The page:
Amphibious Aircraft for the US Navy and US Coast Guard; Part 2
A little over a year ago, I wrote about how both organizations need to be looking at an amphibious aircraft for longer range search and rescue (SAR) than the current MH-60 Seahawk fleet can do, as well as rapid medevac'ing injured personnel to treatment facilities. That need still exists today, and more use cases arise as time has gone on.
In the time since then, there’s been some interesting developments that further cement the idea that the US Navy and US Coast Guard need an amphibious aircraft. US and Chinese relations have gotten worse due to the COVID-19 global pandemic, trade disputes, increased freedom of navigation operations (FONOPS) in protest of China’s disputed claims in the South China Sea, and the longstanding support for the ROC’s hold on Formosa and the surrounding islands. The USMC has offloaded their heavy tanks in lieu of things like the Navy Marine Expeditionary Ship Interdiction System (NMESIS) based on the Joint Light Tactile Vehicle (JLTV), effectively a Humvee replacement turned into a drone carrying two anti-ship missiles, in order to shed weight and increase their lethality and reach to counter China in the South Pacific.
Everything within the US’ Department of Defense right now points towards the belief that the South Pacific is the most pressing external security concern to the US and her allies’ interests. One only has to briefly look at a map of the South Pacific to see there’s vast stretches of water, with various tiny reefs and islands scattered about. Should a US bomber operating out of Guam find itself in a situation somewhere between Guam and Hainan Island (home to China’s South Sea Fleet headquartered at Yulin Naval Base), they’re almost certainly going to be forced into a water landing. Unless a US or allied ship happens to be in close proximity to them, the Navy’s MH-60 Seahawks simply lack the range to rescue those downed aviators.
Ironically enough, since my previous article on the need for an amphibious aircraft, a DOD organization has publicly stated they in fact want some amphibious aircraft. At the 2021 Special Operations Forces Industry Conference (SOFIC), USAF Colonel Ken Kuebler (USSOCOM’s program executive officer for fixed wing aircraft) stated that USSOCOM wanted an amphibious MC-130J that could operate from land and water alike.
The idea of an amphibious C-130 is not new, in fact Lockheed proposed such an aircraft in the 1960s, but did not receive enough interest to go further than that. USSOCOM’s YF2021 budget of $16.6B however, may be enough to get that ball rolling. While an amphibious C-130 would be overkill for strictly SAR and medevac'ing the wounded, the USMC’s introduction of NMESIS provides a new potential use case for it. A C-130J can haul two JLTVs over 2000 miles at a cruising speed of approximately 400mph. Before NMESIS, that wouldn’t mean much of anything, given the JTLV is just intended to replace the Humvee as a front line transport vehicle. With NMESIS however, those two JLTVs now carry 4 naval strike missiles (NSMs) that can pose a 100+ mile threat zone to any Chinese ships, something that can very rapidly contain the entire Chinese People’s Liberation Army Navy (PLAN) surface fleet.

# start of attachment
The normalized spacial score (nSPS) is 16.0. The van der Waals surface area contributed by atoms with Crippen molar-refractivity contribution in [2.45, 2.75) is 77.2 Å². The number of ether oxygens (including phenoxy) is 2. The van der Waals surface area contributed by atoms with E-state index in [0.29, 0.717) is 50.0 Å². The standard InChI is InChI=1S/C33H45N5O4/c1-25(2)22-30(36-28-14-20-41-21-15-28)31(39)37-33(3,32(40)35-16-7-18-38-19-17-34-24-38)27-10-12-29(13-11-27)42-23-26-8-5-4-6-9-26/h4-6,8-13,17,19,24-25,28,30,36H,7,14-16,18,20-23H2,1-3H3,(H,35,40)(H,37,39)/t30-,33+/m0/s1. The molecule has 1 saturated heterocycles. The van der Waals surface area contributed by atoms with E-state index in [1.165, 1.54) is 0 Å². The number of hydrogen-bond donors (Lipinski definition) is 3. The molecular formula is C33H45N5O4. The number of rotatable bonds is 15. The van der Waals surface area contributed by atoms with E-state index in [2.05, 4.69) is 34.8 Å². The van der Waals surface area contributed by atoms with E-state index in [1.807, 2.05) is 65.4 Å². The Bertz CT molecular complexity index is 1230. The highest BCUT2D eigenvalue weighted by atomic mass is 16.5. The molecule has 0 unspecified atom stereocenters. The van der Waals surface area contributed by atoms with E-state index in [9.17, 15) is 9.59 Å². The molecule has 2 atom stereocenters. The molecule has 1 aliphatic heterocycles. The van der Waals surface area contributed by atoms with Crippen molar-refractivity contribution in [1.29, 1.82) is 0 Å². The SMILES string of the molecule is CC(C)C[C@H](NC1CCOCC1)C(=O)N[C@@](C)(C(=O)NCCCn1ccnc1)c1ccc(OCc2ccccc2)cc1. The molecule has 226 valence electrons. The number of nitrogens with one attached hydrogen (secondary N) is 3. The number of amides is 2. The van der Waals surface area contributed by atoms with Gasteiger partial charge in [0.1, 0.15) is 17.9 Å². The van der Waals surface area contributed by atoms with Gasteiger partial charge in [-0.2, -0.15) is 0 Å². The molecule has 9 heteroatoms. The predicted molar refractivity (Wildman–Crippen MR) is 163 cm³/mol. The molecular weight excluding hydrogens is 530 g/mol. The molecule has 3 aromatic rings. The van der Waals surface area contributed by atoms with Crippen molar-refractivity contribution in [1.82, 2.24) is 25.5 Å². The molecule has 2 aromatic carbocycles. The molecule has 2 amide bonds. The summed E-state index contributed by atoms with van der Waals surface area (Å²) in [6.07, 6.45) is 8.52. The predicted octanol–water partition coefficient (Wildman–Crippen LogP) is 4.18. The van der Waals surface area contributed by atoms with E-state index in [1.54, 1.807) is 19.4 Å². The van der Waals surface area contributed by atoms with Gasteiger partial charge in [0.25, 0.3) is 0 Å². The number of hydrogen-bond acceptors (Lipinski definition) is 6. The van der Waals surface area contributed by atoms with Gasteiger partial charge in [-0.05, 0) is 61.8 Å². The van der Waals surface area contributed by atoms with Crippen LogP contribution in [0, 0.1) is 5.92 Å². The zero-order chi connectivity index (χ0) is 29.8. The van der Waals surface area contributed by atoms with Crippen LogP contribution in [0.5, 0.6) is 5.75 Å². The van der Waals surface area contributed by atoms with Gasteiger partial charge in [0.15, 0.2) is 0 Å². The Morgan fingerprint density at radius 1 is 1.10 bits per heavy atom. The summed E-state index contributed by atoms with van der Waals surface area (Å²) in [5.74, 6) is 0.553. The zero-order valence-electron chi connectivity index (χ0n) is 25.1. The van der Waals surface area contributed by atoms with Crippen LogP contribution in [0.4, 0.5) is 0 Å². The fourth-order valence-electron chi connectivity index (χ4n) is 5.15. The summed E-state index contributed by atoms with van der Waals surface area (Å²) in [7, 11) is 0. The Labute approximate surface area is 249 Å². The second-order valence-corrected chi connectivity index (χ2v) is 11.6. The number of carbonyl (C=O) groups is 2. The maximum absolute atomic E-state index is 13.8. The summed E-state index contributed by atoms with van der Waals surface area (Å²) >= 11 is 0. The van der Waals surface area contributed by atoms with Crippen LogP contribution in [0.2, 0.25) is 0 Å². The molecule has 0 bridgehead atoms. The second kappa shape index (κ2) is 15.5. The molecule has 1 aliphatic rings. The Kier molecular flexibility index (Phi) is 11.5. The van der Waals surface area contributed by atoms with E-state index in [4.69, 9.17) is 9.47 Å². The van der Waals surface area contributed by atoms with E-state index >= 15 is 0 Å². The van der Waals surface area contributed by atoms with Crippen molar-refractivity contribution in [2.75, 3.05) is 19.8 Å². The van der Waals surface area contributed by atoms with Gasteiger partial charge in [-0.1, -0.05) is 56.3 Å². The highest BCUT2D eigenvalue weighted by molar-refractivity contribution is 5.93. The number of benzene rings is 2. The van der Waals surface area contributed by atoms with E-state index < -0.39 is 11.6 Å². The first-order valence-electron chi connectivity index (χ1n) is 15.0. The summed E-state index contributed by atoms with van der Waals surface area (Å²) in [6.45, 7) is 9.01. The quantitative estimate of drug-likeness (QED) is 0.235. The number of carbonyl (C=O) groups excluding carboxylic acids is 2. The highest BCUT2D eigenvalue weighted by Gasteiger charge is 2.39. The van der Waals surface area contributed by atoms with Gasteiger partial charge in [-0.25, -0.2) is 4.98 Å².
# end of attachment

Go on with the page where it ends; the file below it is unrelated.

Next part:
Currently, the only way for the USMC to deploy NMESIS in an amphibious situation is to have a Wasp class LHD ($2B USD), America class LHA ($4B USD), or San Antonio class LPD ($2B) sail within just 100–200 miles of the shore, and have either a helicopter or landing ship bring them ashore. In the context of the South Pacific or South China Sea however, you’re now looking at bringing an entire US Navy amphibious ready group (ARG) into waters that could contain Chinese surface and subsurface threats, just to unload a handful of JLTVs.
An amphibious C-130J however could take off from Gaum, land in the water by one of the reefs that makes up the Spratly Islands, offload the NMESIS JLTVs ashore, fly back to Gaum, and repeat this process a dozen times before that ARG can even sail to within range to do the same, or potentially before PLAN forces can mobilize to counter the troop movement. This flexibility would allow for the rapid movement and dispersion of light forces in the region, creating anti-access & area denial (A2AD) umbrellas all across the region that the PLAN must tackle before it can even attempt to try and take the fight to the US Navy’s surface assets. In the past, light forces wouldn’t mean much of anything within the context of A2AD, but with the NMESIS being a 10,000lb truck with two NSMs, each capable of engaging and sinking the overwhelming majority of the PLAN’s surface warships, “light forces” doesn’t exactly have the same context it used to. NMESIS isn’t only system being developed by the USMC either. They’re also looking at using unmanned JLTVs as air defense platforms, which would truly allow for full-fledged A2AD umbrellas anywhere in the world in a matter of hours.
Between the need for for SAR, medevac’ing, deploying light forces, and resupplying remote forces, there’s no solution that’s as blatantly obvious for all of it than an amphibious aircraft. US Navy and the USCG would be wise to join up with USSOCOM in order to develop and procure an amphibious C-130J.